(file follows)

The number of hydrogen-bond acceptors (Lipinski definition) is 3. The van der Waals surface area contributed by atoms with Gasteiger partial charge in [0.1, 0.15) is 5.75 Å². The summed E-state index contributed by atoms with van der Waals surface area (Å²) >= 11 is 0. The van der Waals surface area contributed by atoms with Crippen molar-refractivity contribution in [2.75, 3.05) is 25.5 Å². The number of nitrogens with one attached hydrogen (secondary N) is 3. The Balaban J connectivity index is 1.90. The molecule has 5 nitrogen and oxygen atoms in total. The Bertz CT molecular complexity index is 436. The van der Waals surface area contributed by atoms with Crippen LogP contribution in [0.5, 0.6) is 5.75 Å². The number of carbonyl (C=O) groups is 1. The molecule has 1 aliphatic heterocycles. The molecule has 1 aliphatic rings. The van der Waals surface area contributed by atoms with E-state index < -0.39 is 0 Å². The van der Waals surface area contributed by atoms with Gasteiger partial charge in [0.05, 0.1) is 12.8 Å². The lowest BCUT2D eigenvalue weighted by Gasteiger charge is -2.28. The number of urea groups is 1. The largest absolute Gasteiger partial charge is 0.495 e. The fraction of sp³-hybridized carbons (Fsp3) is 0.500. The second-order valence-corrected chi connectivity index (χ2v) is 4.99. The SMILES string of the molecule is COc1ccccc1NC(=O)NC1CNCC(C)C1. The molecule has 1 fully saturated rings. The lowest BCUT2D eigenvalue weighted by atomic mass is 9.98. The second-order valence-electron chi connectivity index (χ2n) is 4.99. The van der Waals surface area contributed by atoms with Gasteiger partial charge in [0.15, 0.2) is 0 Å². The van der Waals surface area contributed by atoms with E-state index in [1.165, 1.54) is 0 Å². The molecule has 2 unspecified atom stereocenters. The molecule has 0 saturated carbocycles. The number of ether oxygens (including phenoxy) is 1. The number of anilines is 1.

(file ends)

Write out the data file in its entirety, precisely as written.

The number of hydrogen-bond acceptors (Lipinski definition) is 3. The van der Waals surface area contributed by atoms with Gasteiger partial charge in [0.1, 0.15) is 5.75 Å². The summed E-state index contributed by atoms with van der Waals surface area (Å²) >= 11 is 0. The van der Waals surface area contributed by atoms with Crippen molar-refractivity contribution in [2.75, 3.05) is 25.5 Å². The number of nitrogens with one attached hydrogen (secondary N) is 3. The Balaban J connectivity index is 1.90. The molecule has 5 nitrogen and oxygen atoms in total. The Bertz CT molecular complexity index is 436. The van der Waals surface area contributed by atoms with Crippen LogP contribution in [0.5, 0.6) is 5.75 Å². The number of carbonyl (C=O) groups is 1. The molecule has 1 aliphatic heterocycles. The molecule has 1 aliphatic rings. The van der Waals surface area contributed by atoms with E-state index < -0.39 is 0 Å². The van der Waals surface area contributed by atoms with Gasteiger partial charge in [0.05, 0.1) is 12.8 Å². The lowest BCUT2D eigenvalue weighted by Gasteiger charge is -2.28. The number of urea groups is 1. The largest absolute Gasteiger partial charge is 0.495 e. The fraction of sp³-hybridized carbons (Fsp3) is 0.500. The second-order valence-corrected chi connectivity index (χ2v) is 4.99. The SMILES string of the molecule is COc1ccccc1NC(=O)NC1CNCC(C)C1. The molecule has 1 fully saturated rings. The lowest BCUT2D eigenvalue weighted by atomic mass is 9.98. The second-order valence-electron chi connectivity index (χ2n) is 4.99. The van der Waals surface area contributed by atoms with Gasteiger partial charge in [0.15, 0.2) is 0 Å². The van der Waals surface area contributed by atoms with E-state index in [1.165, 1.54) is 0 Å². The molecule has 2 unspecified atom stereocenters. The molecule has 0 saturated carbocycles. The number of ether oxygens (including phenoxy) is 1. The number of anilines is 1.